(1) PNR record locator (2) Date of reservation/issue of ticket (3) Date(s) of intended travel (4) Name(s) (5) Address and contact information (telephone number, e-mail address) (6) All forms of payment information, including billing address (7) Complete travel itinerary for specific PNR (8) Frequent flyer information (9) Travel agency/travel agent (10) Travel status of passenger, including confirmations, check-in status, no show or go show information (11) Split/divided PNR information (12) General remarks (including all available information on unaccompanied minors under 18 years, such as name and gender of the minor, age, language(s) spoken, name and contact details of guardian on departure and relationship to the minor, name and contact details of guardian on arrival and relationship to the minor, departure and arrival agent) (13) Ticketing field information, including ticket number, date of ticket issuance and one-way tickets, Automated Ticket Fare Quote fields (14) Seat number and other seat information (15) Code share information (16) All baggage information (17) Number and other names of travellers on PNR (18) Any Advance Passenger Information (API) data collected (inter alia document type, document number, nationality, country of issuance, date of document expiration, family name, given name, gender, date of birth, airline, flight number, departure date, arrival date, departure port, arrival port, departure time, arrival time) (19) All historical changes to the PNR listed in numbers 1 to 18.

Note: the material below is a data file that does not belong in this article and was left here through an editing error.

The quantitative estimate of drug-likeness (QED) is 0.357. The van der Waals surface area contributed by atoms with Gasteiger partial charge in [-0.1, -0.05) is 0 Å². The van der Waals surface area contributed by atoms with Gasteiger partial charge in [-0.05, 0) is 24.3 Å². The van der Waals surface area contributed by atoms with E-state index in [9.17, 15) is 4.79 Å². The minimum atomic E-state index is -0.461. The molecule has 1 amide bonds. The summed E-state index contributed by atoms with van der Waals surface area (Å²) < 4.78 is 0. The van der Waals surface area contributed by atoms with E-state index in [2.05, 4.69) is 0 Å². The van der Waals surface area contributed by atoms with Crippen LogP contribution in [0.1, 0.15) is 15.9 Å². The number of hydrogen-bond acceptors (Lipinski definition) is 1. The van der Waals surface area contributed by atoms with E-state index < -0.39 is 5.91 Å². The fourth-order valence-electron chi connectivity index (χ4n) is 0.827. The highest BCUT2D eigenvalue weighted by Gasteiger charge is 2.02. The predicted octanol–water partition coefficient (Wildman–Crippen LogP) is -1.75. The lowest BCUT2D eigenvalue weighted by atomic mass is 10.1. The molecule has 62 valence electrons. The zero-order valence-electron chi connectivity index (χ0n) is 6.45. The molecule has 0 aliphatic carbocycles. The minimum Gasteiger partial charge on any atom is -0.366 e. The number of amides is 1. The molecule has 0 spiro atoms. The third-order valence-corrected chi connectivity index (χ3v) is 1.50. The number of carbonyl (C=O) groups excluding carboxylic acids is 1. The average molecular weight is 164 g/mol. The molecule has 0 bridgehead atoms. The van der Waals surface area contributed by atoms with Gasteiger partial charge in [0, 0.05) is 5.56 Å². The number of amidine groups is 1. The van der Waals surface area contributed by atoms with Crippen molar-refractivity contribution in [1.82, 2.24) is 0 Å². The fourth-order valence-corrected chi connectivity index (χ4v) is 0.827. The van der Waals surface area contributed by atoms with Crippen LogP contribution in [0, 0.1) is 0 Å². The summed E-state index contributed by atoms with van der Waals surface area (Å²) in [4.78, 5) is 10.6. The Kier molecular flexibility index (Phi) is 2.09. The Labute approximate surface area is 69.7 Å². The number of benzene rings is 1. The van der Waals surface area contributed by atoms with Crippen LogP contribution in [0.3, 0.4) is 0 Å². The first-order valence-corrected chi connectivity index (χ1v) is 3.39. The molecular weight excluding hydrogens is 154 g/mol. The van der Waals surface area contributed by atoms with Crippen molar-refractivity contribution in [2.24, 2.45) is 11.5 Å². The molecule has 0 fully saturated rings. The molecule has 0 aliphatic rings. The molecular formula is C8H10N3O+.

The draft Council text allows Member States also to collect other personal data if they so wish. (Guess if also the place of birth was added it would be possible to know also the Astrological profile and we all know after thousand years of consistent scientific observation that people with the sun or ascendant in Scorpio can be extremely dangerous..)